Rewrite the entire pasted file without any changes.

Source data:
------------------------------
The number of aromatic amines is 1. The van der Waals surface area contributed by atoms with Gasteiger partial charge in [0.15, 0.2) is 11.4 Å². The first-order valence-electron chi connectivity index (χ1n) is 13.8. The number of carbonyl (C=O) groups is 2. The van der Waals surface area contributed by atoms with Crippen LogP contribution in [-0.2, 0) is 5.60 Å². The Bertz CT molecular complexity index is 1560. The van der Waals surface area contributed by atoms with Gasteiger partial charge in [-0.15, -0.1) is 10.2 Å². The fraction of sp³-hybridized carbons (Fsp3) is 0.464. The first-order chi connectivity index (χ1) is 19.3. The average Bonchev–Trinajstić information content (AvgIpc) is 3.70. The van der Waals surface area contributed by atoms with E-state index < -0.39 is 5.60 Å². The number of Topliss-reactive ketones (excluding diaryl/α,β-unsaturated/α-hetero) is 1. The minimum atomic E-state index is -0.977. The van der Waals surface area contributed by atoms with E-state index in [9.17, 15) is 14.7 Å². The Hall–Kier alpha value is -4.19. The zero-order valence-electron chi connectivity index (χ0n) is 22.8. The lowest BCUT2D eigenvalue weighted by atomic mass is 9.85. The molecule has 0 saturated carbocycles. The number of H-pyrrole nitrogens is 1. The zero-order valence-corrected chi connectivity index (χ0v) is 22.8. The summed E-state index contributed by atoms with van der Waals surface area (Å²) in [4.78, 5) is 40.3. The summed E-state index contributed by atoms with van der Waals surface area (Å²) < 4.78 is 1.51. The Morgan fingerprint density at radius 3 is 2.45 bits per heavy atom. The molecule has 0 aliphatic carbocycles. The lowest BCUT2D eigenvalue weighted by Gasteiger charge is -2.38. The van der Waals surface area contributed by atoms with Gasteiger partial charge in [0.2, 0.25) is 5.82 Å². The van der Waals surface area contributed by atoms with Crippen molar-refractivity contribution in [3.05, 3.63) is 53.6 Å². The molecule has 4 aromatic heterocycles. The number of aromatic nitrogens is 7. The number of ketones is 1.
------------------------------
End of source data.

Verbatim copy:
The number of aromatic amines is 1. The van der Waals surface area contributed by atoms with Gasteiger partial charge in [0.15, 0.2) is 11.4 Å². The first-order valence-electron chi connectivity index (χ1n) is 13.8. The number of carbonyl (C=O) groups is 2. The van der Waals surface area contributed by atoms with Crippen LogP contribution in [-0.2, 0) is 5.60 Å². The Bertz CT molecular complexity index is 1560. The van der Waals surface area contributed by atoms with Gasteiger partial charge in [-0.15, -0.1) is 10.2 Å². The fraction of sp³-hybridized carbons (Fsp3) is 0.464. The first-order chi connectivity index (χ1) is 19.3. The average Bonchev–Trinajstić information content (AvgIpc) is 3.70. The van der Waals surface area contributed by atoms with E-state index < -0.39 is 5.60 Å². The number of Topliss-reactive ketones (excluding diaryl/α,β-unsaturated/α-hetero) is 1. The minimum atomic E-state index is -0.977. The van der Waals surface area contributed by atoms with E-state index in [9.17, 15) is 14.7 Å². The Hall–Kier alpha value is -4.19. The zero-order valence-electron chi connectivity index (χ0n) is 22.8. The lowest BCUT2D eigenvalue weighted by atomic mass is 9.85. The molecule has 0 saturated carbocycles. The number of H-pyrrole nitrogens is 1. The zero-order valence-corrected chi connectivity index (χ0v) is 22.8. The summed E-state index contributed by atoms with van der Waals surface area (Å²) in [4.78, 5) is 40.3. The summed E-state index contributed by atoms with van der Waals surface area (Å²) < 4.78 is 1.51. The Morgan fingerprint density at radius 3 is 2.45 bits per heavy atom. The molecule has 0 aliphatic carbocycles. The lowest BCUT2D eigenvalue weighted by Gasteiger charge is -2.38. The van der Waals surface area contributed by atoms with Gasteiger partial charge in [0.2, 0.25) is 5.82 Å². The van der Waals surface area contributed by atoms with Crippen molar-refractivity contribution in [3.05, 3.63) is 53.6 Å². The molecule has 4 aromatic heterocycles. The number of aromatic nitrogens is 7. The number of ketones is 1.